Around 7 a.m., when all guest have arrived, a female or male elder of the father takes the child to her or his lap and both the water and the gin is poured into separate glasses. Naming the child is the responsibility of the father’s family. The father’s female or male elder then dips her or his forefinger into the gin or uses a leaf and then drops it on the child’s tongue and says, “when we say that it is gin (symbolic of untruth), say that it is gin” (sɛ yɛka se nsa a ka se nsa) three times.


The elder does the same with the water: “when we say that it is water (symbolic of truth), say that it is water” (sɛ yɛka se nsuo a ka se nsuo). Both of these tastings advise the child to seek and tell the truth and to distinguish it from falsehood as she or he tries to live a righteous and ethical life.The child’s name is given by the father (agya) and the child is then given a name: we will call you ____ and this name means _________ (yɛbɛfrɛ wo ______ ne asekyerɛ din yɛ ______). From today onward, we will call you _____ (ɛfiri nne rekɔ yɛbɛfrɛ wo _____).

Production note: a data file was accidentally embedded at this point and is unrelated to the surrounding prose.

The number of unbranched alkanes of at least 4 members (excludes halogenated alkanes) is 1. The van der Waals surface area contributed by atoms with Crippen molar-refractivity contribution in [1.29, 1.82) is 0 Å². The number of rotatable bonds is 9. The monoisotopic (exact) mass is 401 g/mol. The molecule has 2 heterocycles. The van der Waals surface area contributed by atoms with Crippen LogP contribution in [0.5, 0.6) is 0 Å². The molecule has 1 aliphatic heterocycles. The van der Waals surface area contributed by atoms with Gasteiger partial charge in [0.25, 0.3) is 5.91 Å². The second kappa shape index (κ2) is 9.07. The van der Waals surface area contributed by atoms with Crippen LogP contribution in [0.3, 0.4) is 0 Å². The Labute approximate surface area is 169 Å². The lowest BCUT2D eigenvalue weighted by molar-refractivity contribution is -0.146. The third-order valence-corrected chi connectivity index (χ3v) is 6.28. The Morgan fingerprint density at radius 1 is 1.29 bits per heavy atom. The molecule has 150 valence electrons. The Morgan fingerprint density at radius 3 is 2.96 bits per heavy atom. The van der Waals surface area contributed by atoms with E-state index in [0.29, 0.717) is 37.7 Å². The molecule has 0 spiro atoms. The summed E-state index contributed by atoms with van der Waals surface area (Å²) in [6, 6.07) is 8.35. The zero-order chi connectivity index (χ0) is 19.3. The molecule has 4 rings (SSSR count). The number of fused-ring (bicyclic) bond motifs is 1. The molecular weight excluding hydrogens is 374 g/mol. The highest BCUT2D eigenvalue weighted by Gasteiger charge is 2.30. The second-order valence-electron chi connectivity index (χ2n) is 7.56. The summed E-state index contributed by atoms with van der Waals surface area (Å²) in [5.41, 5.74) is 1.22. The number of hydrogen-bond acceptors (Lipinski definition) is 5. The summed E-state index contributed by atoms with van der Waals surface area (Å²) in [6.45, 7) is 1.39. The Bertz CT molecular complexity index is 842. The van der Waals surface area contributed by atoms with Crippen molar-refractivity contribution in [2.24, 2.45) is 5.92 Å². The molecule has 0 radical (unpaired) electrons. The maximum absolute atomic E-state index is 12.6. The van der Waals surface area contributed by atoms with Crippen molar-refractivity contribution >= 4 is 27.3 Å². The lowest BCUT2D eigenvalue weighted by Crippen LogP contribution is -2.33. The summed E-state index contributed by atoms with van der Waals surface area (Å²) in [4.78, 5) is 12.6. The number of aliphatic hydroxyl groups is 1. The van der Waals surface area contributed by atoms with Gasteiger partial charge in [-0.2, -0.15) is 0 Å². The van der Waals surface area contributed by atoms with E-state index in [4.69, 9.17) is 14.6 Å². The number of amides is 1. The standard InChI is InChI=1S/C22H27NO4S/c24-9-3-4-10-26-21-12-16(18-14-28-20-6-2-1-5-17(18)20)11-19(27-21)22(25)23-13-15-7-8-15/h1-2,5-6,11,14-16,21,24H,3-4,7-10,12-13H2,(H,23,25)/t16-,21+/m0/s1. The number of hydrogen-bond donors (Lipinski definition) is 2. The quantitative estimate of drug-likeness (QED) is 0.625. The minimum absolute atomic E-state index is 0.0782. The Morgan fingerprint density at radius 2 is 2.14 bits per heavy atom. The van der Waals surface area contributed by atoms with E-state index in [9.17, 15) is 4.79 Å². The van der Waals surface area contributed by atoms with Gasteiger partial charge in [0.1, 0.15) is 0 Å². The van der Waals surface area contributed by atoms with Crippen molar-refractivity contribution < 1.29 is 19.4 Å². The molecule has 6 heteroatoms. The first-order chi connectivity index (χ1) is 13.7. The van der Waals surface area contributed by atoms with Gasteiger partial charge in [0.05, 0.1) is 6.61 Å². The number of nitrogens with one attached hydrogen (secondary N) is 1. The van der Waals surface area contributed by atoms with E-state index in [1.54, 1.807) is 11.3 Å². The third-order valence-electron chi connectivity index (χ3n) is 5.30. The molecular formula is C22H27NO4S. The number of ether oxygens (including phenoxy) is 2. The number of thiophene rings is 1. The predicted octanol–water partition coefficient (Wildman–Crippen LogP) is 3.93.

The second name of the child can come from consulting an ɔkɔmfoɔ (spiritualist/healer) or ɔbosomfoɔ (spiritualist/healer), an elder or ancestor of the father’s family of good character, circumstances of the child’s birth, and the like. As such, the second name is properly called agyadin (name from the father), which was synonymous with a family name or surname. Most Akan had two names—their “soul” name and the name from their father at birth—before the arrival of the Christian orthodoxy in present‐day Ghana. Today, many Akan people have a first, middle, and last name or surname.


A mat is spread on the floor and the child is lifted three times, placed on the mat naked, and the broom is put in her hand and she is covered with the calabash; after a second or so, the calabash is removed.